We have been talking about the famine of hearing of the words of the Lord—words that the Lord Himself speaks, and therefore are living words that sustain us and give us the strength we need for our daily walk in this world.
That’s what bread is for—to strengthen man’s heart (Ps. 104.15). And we need this daily. It’s simply impossible to go through the day and meet its demands without the strength of the bread of life. I know, as long as things are going okay and we are prospering nicely, it seems we can get along without this living Bread. But the hour is at hand when many people—even many Christians—will suddenly see that their spiritual plates are empty, in fact have been empty for a long time.
Jesus Christ is Himself the bread of life.
I am the bread of life: he that cometh to Me shall never hunger, and he that believeth on my shall never thirst (Jn. 6.25).
Jesus is not speaking here of a one-time thing—when I came to Him and was converted. He is speaking of a continual coming to Him, and in doing so, discovering an unfailing supply for my daily need whatever that need is. His promise is that “as are thy days so shall thy strength be” (Dt. 33.25). In other words, there cannot be a day that proves too much to handle when we come to Him for the bread we need for this day. This is the experience of many Christians who take their need for the living Bread seriously and come to Him expectantly day by day.
But let’s look at this in larger terms than the twenty-four hour day. For we are now entering upon a very difficult day, and it is going to require great spiritual strength to get through it.
What provision does God have for this day now dawning? Apart from a major spiritual revolution we face grievous spiritual famine in our western lands in spite of all the Bibles and Bible studies and Internet resources and weekly sermons by our favourite pastor. All this, good as it is, was never meant to be the answer for the needs of the world around us. What is God’s answer then? Yes I know, Christ Himself.
For the bread of God is He which cometh down from heaven and giveth life unto the world (Jn. 6.33).
I am the living bread which came down from Heaven: if any man eat of this bread he shall live forever: and the bread which I shall give is my flesh which I shall give for the life of the world (Jn. 6.51).
His flesh? This caused a strife among those listening. “How can this man give us His flesh to eat?”
Even His own disciples found this hard to comprehend. They couldn’t imagine themselves eating His flesh. Jesus answered their perplexity with another perplexity.
Doth this offend you? What and if ye shall see the Son of man ascend up where He was before? It is the Spirit that quickeneth (that giveth life): the flesh profiteth nothing: the words that I speak unto you, they are Spirit, and they are life (Jn. 6.62,63).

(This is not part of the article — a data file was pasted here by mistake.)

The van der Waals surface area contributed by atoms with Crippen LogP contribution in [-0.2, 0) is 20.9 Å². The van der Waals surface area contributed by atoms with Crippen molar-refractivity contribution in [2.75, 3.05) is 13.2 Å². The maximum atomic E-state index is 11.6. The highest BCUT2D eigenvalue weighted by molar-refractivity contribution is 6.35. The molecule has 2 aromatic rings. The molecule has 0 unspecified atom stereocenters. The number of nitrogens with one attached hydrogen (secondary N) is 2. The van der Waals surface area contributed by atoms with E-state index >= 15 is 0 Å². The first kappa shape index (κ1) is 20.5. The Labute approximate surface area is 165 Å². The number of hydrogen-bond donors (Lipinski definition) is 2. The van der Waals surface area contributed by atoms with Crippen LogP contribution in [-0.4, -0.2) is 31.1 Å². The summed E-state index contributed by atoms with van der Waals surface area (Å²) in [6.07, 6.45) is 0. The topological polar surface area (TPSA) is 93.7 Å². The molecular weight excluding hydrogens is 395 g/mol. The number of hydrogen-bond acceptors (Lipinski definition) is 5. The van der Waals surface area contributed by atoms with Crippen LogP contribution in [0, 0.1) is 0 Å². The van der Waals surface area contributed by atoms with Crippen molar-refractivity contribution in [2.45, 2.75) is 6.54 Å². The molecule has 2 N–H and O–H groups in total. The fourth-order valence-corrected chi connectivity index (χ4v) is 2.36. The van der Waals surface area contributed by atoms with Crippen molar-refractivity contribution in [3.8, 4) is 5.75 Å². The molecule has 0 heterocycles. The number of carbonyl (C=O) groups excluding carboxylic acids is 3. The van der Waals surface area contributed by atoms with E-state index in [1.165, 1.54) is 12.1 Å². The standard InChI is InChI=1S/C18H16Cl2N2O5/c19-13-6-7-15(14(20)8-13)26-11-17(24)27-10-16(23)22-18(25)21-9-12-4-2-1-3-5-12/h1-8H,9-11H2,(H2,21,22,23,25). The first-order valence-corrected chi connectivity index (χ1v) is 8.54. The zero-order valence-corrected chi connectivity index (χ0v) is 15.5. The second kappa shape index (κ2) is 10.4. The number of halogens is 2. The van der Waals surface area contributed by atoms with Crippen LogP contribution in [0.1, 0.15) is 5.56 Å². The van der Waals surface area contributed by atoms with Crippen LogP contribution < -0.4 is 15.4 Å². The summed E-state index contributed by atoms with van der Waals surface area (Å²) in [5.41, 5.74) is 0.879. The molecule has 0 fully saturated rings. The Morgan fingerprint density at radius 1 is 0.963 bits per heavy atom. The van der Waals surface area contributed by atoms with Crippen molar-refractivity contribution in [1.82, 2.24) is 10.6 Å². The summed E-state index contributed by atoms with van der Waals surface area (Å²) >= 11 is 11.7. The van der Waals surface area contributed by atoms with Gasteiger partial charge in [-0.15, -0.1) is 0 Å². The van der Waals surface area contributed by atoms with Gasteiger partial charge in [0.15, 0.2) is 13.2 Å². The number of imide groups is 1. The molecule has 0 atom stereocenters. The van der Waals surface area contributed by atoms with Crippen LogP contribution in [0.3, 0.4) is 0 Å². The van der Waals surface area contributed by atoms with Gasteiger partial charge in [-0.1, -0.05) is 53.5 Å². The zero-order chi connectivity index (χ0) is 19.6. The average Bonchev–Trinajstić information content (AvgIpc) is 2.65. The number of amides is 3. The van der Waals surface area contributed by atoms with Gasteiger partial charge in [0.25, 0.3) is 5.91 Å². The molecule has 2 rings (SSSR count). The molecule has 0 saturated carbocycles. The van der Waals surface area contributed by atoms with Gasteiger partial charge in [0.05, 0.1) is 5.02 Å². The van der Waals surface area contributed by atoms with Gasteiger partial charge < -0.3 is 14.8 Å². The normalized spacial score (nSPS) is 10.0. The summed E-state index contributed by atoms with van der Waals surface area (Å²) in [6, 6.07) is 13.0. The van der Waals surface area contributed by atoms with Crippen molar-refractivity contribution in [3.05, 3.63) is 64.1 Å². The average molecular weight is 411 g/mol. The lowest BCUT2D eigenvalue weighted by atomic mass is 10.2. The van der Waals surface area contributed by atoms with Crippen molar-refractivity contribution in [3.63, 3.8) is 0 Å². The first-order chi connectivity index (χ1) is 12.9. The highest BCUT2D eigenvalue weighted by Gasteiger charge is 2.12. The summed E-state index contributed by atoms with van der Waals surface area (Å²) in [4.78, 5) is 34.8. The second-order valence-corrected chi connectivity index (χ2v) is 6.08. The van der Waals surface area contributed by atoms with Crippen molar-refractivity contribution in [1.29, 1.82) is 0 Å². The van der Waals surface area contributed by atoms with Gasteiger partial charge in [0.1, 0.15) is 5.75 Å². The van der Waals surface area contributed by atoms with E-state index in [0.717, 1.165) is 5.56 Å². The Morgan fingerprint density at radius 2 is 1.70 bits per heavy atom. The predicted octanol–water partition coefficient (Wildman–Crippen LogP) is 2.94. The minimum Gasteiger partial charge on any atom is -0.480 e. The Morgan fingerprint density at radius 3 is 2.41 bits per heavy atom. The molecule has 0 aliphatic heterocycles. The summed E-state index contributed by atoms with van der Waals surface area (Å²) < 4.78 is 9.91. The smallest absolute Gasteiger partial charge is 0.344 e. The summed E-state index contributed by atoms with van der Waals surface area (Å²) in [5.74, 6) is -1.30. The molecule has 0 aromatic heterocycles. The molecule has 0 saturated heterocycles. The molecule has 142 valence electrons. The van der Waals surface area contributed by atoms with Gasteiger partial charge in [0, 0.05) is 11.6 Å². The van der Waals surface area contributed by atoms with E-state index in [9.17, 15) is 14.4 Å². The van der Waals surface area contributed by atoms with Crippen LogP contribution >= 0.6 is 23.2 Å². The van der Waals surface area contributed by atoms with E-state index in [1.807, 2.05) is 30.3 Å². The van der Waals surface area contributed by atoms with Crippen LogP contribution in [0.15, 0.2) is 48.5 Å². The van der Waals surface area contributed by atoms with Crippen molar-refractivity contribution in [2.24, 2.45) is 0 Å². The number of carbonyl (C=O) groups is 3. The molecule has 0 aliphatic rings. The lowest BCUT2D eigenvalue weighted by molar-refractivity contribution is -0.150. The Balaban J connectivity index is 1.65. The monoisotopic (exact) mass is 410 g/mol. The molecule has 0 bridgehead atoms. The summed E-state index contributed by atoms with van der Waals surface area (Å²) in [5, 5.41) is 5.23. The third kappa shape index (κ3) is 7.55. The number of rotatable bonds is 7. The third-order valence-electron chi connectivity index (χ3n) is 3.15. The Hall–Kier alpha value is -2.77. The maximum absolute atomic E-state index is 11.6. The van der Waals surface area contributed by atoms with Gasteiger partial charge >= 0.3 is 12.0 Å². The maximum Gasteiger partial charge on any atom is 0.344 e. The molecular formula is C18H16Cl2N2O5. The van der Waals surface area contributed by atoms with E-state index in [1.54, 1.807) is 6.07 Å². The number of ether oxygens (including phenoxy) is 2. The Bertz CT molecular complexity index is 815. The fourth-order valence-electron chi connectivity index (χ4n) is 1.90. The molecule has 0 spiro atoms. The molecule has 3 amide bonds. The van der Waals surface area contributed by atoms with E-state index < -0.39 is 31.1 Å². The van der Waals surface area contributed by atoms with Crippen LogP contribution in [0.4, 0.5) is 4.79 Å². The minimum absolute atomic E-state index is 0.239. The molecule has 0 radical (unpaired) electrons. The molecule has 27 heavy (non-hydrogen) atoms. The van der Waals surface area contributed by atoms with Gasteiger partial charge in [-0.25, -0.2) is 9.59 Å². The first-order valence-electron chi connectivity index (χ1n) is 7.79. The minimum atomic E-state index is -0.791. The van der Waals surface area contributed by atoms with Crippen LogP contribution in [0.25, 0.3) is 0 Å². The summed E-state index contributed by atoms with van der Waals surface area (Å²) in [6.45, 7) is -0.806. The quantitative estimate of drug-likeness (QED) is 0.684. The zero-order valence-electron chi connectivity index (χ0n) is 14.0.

In other words, it wasn’t eating His physical body that Jesus had in mind. “It is the Spirit that quickeneth.” He would ascend into Heaven and by the Holy Spirit speak living words from Heaven, words which to partake of would be one and the same as eating His flesh and drinking His blood.
But there is something else here—a very important implication in Jesus’ statement that “it is the Spirit that quickeneth.” In sending the Holy Spirit, Christ means you and I, ordinary Christians in the body of Christ, to become His very flesh, the bread that He gives for the life of the world.
For we being many are one bread (or, loaf) and one body; for we are all partakers of that One Bread (1 Cor. 10.12).
Partaking of this One Bread causes us ourselves to become vitally a part of that One Bread. For, as the saying goes, you are what you eat.
And how is this accomplished—that we become this one loaf and one body?
For by one Spirit are ye all baptized into one body… (1 Cor. 12.13).
This is the implication of His words, “It is the Spirit that quickeneth…” He is talking of the sending of the Comforter, the Holy Spirit, by which, wonder of wonders, we are made one with Him who is in Heaven– are made one Loaf with Him, one Body.
Fellow Christian, we must be earnestly seeking this kind of intermingling and interaction with the Spirit of Christ—something that produces an entirely different kind of church, one in which every single member is a vital participant in the Bread of Life, and there is a very real sense of all having become One Loaf with Christ Himself.
And those in leadership must seek earnestly to give the Spirit of the Lord His liberty and lordship so He can bring this One Loaf into being– His answer for the spiritual hunger of the world.
We have many good pastors and teachers these days who can deliver a good word. We are thankful for them. We have many great ministries who through modern media feed multitudes of Christians all the world over with powerful messages. We are thankful for these as well, for they certainly meet a need.
But this will not meet the need of the day at hand. God has something greater in mind. In fact even now—can we not recognize this?—we are in a state of famine. Is not this abundantly clear when we look at the needs of our world around us, first on the local level and then out further? With all our present provision we are still in a state of famine.
And we will be in a state of famine until this One Loaf begins to appear.
It is this Loaf—the body of Christ—that the Lord has in mind for the day at hand, and is even now preparing. It is this Loaf that He breaks in His hands to feed every need of the hungry.
This is the Bread that Christ gives for the life of the world.
This is the Loaf that finally brings to an end the famine of the words of the Lord.
“‘Man shall not live by bread alone, but by every word that proceeds. out of the mouth of God” (Matt. 4: 4). We hunger for the Word even when we do not realize it.
That is true, Anna. Many there are who do not realize that that inner emptiness can only be satisfied by the living Word of God.